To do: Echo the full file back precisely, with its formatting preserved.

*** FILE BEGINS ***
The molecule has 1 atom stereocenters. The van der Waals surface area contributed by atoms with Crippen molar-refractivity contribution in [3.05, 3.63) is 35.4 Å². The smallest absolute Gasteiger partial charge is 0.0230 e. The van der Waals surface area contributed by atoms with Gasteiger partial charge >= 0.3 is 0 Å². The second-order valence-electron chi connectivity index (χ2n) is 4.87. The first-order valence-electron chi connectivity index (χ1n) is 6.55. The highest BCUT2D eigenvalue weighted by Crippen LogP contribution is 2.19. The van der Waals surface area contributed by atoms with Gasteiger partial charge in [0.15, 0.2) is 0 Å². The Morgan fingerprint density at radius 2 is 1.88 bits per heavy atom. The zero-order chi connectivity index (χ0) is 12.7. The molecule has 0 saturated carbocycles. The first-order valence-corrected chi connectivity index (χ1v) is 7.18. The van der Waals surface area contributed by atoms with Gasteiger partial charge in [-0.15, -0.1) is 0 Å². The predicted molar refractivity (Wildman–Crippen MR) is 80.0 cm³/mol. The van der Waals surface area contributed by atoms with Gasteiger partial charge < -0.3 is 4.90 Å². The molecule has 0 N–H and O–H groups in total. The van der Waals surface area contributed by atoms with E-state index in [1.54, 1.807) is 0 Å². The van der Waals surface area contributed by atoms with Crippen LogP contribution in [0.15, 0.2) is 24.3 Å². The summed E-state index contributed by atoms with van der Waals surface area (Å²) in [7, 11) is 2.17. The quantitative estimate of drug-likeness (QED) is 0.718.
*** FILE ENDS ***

The molecule has 1 atom stereocenters. The van der Waals surface area contributed by atoms with Crippen molar-refractivity contribution in [3.05, 3.63) is 35.4 Å². The smallest absolute Gasteiger partial charge is 0.0230 e. The van der Waals surface area contributed by atoms with Gasteiger partial charge >= 0.3 is 0 Å². The second-order valence-electron chi connectivity index (χ2n) is 4.87. The first-order valence-electron chi connectivity index (χ1n) is 6.55. The highest BCUT2D eigenvalue weighted by Crippen LogP contribution is 2.19. The van der Waals surface area contributed by atoms with Gasteiger partial charge in [0.15, 0.2) is 0 Å². The Morgan fingerprint density at radius 2 is 1.88 bits per heavy atom. The zero-order chi connectivity index (χ0) is 12.7. The molecule has 0 saturated carbocycles. The first-order valence-corrected chi connectivity index (χ1v) is 7.18. The van der Waals surface area contributed by atoms with Gasteiger partial charge in [-0.15, -0.1) is 0 Å². The predicted molar refractivity (Wildman–Crippen MR) is 80.0 cm³/mol. The van der Waals surface area contributed by atoms with Gasteiger partial charge < -0.3 is 4.90 Å². The molecule has 0 N–H and O–H groups in total. The van der Waals surface area contributed by atoms with E-state index in [1.54, 1.807) is 0 Å². The van der Waals surface area contributed by atoms with Crippen LogP contribution in [0.15, 0.2) is 24.3 Å². The summed E-state index contributed by atoms with van der Waals surface area (Å²) in [7, 11) is 2.17. The quantitative estimate of drug-likeness (QED) is 0.718.